Homo Floresiensis

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A recently discovered—first published in 2004—species of the phylogenetic tribe Homini—which comprises Homo sapiens and two species of chimpanzees—found on the island of Flores in Indonesia. Researchers unearthed remains from 8 individuals measuring ±1 meter tall and having grapefruit-sized skulls. The remains were carbon dated as having lived 18,000 years ago. Despite controversy surrounding the discovery, cladistic analysis supports the assertion that H floresiensis is a species a sui generis
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Based on the new dates, "there was possibly no overlap or interactions between H.
If there was a book that chronicled the evolutionary history of H.
The researchers hope to find more skeletons with features similar to those of H.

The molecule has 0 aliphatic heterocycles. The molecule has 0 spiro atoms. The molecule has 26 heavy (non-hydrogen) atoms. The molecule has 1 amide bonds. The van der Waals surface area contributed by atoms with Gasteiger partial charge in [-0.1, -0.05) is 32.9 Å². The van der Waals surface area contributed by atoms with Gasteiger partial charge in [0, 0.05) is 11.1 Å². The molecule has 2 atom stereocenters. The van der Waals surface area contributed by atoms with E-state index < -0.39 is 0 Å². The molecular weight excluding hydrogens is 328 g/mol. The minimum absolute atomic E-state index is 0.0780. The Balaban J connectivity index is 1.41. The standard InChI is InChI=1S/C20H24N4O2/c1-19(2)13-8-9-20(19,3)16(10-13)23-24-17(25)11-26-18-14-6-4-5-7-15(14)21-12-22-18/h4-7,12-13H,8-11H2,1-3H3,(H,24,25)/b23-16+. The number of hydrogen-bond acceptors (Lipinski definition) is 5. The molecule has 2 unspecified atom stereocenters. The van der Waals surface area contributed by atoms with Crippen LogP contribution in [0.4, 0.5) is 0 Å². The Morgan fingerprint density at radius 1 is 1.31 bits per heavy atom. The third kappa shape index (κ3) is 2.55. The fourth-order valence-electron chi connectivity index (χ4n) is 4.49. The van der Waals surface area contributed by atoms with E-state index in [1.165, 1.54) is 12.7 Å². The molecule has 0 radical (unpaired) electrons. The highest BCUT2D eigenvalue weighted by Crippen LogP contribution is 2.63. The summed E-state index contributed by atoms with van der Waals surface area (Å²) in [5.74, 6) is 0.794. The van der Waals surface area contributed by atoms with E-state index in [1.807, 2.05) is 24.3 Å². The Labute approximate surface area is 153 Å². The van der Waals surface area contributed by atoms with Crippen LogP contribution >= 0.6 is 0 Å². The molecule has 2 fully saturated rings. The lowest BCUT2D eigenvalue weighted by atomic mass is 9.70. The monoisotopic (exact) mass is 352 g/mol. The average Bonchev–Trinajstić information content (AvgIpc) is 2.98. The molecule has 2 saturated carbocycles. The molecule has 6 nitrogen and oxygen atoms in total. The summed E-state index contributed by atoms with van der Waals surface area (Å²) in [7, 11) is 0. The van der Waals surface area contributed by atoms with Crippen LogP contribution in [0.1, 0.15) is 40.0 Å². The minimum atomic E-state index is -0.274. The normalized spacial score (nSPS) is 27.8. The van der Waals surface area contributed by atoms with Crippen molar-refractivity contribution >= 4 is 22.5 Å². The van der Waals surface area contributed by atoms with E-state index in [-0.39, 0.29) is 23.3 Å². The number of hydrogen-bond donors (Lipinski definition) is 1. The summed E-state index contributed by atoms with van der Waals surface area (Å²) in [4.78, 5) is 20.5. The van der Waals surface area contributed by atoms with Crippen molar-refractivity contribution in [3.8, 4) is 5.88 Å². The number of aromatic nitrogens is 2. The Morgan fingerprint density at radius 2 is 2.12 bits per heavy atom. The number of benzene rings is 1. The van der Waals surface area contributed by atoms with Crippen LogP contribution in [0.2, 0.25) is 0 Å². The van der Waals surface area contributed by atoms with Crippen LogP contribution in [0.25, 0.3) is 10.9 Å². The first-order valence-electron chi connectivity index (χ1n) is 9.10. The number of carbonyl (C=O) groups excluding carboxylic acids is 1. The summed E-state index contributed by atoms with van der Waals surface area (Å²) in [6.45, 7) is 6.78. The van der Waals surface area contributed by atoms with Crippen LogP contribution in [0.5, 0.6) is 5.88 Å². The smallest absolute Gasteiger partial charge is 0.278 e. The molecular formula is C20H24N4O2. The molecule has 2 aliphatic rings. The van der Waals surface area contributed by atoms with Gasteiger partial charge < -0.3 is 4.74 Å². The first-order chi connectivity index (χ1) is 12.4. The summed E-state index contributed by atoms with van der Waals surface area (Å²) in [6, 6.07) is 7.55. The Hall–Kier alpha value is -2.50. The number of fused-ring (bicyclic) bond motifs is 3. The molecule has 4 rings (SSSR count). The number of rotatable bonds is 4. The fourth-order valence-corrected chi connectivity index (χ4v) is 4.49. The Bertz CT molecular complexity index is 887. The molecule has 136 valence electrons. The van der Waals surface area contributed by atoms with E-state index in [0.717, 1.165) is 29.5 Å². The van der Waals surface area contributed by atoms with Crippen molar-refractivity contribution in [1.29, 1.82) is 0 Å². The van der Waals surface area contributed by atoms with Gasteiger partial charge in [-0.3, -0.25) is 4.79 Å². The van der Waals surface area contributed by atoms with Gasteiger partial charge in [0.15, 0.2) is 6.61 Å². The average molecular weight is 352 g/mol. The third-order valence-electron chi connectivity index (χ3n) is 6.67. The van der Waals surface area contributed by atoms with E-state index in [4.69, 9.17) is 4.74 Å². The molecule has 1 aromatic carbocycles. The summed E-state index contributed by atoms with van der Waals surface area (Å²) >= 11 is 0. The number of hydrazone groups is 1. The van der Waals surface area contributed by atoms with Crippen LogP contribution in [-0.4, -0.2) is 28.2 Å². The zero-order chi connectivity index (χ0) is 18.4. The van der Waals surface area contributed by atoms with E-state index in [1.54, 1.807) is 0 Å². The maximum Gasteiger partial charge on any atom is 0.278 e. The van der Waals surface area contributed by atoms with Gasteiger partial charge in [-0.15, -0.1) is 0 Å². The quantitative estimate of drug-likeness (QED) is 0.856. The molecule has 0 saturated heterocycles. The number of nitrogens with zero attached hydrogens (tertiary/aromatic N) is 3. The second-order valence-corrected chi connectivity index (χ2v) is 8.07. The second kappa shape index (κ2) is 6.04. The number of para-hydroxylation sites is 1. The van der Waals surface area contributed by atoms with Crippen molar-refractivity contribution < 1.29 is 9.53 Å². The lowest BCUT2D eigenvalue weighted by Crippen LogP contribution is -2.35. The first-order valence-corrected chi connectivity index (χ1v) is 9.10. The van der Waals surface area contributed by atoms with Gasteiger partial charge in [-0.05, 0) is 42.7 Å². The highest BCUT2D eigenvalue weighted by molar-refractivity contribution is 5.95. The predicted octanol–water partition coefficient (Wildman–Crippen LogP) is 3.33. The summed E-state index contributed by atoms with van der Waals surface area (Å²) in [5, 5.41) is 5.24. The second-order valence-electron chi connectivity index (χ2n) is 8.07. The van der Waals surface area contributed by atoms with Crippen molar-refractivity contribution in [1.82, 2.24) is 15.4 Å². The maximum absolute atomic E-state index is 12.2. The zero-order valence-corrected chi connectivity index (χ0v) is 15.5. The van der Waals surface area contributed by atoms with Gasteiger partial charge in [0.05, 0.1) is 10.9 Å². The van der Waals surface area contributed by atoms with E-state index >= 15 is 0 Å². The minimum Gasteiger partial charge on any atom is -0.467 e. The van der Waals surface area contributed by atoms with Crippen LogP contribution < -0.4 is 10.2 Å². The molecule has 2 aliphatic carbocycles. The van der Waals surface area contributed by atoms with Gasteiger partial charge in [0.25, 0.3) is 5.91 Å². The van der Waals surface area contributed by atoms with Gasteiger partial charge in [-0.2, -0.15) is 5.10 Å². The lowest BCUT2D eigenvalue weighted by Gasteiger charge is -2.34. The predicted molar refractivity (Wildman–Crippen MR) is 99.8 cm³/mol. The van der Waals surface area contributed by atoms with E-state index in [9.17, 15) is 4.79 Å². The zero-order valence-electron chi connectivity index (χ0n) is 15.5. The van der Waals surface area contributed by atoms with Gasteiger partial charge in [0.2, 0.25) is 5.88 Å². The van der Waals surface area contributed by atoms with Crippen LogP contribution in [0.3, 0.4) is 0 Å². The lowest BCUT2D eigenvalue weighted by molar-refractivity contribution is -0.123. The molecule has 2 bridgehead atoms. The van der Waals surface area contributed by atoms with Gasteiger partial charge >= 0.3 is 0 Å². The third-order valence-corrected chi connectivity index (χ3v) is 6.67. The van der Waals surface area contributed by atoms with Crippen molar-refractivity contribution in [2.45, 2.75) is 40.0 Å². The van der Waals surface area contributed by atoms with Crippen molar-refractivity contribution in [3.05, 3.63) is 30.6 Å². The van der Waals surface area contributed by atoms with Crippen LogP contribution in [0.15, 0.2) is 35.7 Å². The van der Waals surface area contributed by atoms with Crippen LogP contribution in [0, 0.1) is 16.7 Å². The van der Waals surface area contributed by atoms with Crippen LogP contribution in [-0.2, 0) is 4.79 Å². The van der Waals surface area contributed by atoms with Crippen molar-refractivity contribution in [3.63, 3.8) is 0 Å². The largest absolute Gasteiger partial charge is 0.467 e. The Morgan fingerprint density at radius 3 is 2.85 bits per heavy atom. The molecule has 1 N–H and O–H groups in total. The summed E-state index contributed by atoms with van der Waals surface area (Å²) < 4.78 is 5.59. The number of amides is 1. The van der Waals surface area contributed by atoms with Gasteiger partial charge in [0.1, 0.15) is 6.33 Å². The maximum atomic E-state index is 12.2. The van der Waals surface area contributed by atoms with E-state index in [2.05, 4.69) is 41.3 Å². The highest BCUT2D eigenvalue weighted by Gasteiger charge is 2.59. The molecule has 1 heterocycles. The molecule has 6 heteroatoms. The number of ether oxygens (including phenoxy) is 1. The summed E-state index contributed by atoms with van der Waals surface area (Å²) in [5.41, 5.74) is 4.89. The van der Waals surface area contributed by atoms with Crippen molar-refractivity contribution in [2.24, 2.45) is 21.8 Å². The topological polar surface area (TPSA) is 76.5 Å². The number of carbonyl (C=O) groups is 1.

Still, Eckhardt says the Palau discoveries support his argument that the Flores skeleton comes from a pygmy H.
Flo's discoverers assert that similarities among these artifacts show that H.
Daniel Lieberman, a Harvard University biological anthropologist, called the results "considerable evidence" that H.
This combination of skull and limb traits raises three possible explanations for the evolution of H.
Now, much older tools discovered on Flores suggest that H.
Stone artifacts much like those previously found among H.
The upshot, the researchers report in an upcoming Science, is that H.